StageFright – Aquarius (1987)

Rating:

aka Bloody Bird; Deliria

Italy. 1987.

Crew

Director – Michele Soavi, Screenplay – Lew Cooper [Luigi Montefiore], Producer – Joe D’Amato, Photography – Renato Tafuri, Music – Simon Boswell, Special Effects – Roland Dank, Robert Gould, Dan Maklansky & Alan Sloane. Production Company – Filmways

Cast

Barbara Cupisti (Alicia), David Brandon (Peter Connor), Mary Sellers (Laurel), Jo Anne Smith (Sybil), Ulrike Schwerk (Betty), Martin Philips (Mark), Robert Gligorov (Danny), John Morghen (Brett), James E.R. Sampson (Willy), Piero Vida (Jack Ferrari), Lori Parrel (Corinne)


Plot

Alicia is starring in a play about a psychopathic killer when she twists her ankle during rehearsals. The wardrobe mistress Betty takes her to a nearby psychiatric hospital for treatment. However, while they are there, a psychopathic killer makes an escape and hides in their car, killing Betty. The play’s iron-handed director decides to exploit the murder and brings the premiere forward. He locks the cast into the theatre and hides the key to force them to rehearse all night. What nobody realizes is that he has also locked the killer in with them.


This violent giallo thriller served as introduction for director Michele Soavi who was subsequently propelled to the forefront of Italian horror cinema with stylish efforts such as The Church (1989), The Sect/The Devil’s Daughter (1991) and the cult Dellamorte Dellamore/Cemetery Man (1994). Prior to this, Michele Soavi had served as an assistant director to Dario Argento on a number of films and directed a documentary about Argento Dario Argento’s World of Horror (1985). Although Soavi has since fallen into tv and abandoned genre material, he did for a time seem one of the promising new talents of Italian horror cinema.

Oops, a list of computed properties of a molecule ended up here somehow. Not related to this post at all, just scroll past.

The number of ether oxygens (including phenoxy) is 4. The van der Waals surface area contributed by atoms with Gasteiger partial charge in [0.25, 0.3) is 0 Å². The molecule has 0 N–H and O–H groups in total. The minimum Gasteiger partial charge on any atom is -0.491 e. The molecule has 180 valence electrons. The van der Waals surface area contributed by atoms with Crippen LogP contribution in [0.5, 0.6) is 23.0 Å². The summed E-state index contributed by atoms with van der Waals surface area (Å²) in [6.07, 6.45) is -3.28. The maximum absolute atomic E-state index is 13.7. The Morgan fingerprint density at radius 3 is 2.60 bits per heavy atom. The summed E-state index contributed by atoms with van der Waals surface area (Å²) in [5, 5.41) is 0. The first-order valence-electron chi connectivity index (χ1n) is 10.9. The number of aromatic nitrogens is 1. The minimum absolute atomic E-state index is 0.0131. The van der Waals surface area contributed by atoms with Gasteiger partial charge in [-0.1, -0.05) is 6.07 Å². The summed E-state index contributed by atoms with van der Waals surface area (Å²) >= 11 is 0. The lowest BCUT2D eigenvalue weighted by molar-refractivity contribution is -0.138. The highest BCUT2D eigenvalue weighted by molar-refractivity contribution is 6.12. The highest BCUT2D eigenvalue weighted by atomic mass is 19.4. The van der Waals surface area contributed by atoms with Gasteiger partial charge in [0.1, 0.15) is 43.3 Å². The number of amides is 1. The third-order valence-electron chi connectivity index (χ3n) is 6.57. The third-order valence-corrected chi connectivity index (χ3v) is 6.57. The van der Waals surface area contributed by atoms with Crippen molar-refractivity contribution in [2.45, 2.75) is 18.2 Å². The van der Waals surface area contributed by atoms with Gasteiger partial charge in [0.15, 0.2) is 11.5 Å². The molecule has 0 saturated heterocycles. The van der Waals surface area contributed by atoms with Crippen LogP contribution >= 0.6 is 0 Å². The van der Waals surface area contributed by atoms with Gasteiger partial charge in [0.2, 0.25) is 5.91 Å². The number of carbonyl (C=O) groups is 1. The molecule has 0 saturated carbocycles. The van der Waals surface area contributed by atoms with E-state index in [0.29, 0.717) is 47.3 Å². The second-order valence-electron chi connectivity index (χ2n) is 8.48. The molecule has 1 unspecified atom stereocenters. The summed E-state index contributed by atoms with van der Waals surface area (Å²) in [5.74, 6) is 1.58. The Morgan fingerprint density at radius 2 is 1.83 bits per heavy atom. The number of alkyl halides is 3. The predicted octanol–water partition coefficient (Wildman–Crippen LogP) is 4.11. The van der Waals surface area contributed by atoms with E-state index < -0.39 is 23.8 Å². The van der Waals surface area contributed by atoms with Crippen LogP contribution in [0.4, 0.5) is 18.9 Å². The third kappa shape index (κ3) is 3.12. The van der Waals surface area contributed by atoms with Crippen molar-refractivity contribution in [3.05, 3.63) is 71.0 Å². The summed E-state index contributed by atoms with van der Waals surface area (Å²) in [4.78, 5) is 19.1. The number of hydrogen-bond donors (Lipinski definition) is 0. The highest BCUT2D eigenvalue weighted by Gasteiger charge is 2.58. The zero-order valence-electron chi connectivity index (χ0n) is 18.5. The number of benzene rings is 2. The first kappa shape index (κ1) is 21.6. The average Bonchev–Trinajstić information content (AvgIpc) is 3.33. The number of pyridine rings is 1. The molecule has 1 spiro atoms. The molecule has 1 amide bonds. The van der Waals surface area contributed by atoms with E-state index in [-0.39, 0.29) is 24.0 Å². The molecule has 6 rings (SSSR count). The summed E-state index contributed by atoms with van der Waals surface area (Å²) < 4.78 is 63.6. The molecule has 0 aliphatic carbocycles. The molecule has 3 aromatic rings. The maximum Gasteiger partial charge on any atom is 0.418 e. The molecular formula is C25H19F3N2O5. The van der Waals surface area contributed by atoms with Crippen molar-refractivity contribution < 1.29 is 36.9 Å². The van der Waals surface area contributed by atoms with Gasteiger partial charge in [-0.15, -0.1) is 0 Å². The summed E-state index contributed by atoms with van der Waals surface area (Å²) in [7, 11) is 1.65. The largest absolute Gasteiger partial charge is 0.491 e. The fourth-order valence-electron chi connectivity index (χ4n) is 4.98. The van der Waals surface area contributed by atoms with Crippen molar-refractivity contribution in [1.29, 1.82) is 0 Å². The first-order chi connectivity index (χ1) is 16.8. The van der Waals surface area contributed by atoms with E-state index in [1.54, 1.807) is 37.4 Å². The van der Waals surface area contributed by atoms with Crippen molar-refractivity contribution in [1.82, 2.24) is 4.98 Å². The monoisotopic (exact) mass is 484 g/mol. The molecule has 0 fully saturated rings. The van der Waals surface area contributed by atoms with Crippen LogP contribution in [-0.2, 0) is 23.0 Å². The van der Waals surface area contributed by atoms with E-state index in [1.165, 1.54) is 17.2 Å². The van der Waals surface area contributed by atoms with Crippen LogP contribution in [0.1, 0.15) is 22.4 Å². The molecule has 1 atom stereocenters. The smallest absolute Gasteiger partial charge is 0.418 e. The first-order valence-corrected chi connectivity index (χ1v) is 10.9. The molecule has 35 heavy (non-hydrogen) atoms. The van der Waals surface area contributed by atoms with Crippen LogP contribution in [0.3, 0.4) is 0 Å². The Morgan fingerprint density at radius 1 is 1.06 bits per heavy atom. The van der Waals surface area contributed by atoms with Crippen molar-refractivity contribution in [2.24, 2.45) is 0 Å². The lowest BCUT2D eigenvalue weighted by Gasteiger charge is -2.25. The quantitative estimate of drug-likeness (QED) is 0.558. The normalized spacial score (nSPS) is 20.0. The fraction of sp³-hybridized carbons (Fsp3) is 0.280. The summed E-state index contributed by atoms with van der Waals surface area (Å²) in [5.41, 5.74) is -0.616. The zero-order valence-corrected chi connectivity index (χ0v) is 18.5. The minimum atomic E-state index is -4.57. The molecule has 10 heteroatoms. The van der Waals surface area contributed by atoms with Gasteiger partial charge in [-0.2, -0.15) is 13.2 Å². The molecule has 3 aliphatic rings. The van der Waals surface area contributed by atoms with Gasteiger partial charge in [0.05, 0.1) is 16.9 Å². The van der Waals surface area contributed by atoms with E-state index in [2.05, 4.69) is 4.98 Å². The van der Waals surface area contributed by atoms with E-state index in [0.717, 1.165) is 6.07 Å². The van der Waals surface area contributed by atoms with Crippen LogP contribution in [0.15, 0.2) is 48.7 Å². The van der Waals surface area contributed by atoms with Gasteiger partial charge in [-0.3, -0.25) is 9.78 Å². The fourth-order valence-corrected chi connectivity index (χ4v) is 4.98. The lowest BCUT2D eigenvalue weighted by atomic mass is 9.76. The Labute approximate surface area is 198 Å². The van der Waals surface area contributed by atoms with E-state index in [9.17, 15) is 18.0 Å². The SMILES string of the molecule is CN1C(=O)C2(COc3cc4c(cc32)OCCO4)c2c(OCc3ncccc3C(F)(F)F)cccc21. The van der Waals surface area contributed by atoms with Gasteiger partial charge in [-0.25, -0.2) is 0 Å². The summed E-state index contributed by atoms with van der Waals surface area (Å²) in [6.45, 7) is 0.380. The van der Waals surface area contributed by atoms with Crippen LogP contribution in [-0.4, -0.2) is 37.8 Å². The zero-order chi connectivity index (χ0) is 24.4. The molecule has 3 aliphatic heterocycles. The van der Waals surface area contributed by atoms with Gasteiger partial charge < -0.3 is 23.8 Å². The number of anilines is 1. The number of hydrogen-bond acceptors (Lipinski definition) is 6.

StageFright – Aquarius has all the familiar touches of the giallo film – the contrived set-up has the heroine going to a psychiatric institution for medical treatment; while, with almost superhuman regard, the killer refuses to lie down and stay dead. There is an extremely high level of violence with Soavi showing in graphic detail power drills being shoved through bodies, severed torsos and the like – all of which initially serves to give the impression that Michele Soavi is a director without any style, just a penchant for ultra-violent dispatch. However, there are also a number of occasions where Soavi demonstrates considerably more style – particularly in moments that he blends the suspense with the illusion of the stage, like one sequence where the director directs the killer in the play how to kill an actress unaware that he is directing the killer who really is killing the actress. Once Soavi has gotten his string of victims out of the way, he develops the film into a vividly drawn-out series of suspense sequences – in one scene, the heroine is hiding in a shower cubicle as a friend is stabbed by the killer in the adjoining cubicle and she must do all she can to stop her friend crying out for help and giving her presence away; or where a cat trips a fan blowing away a pile of feathers revealing the key embedded in the cracks of the stage and the heroine’s suspenseful crawl under the stage to try and get it while the killer sits directly above.



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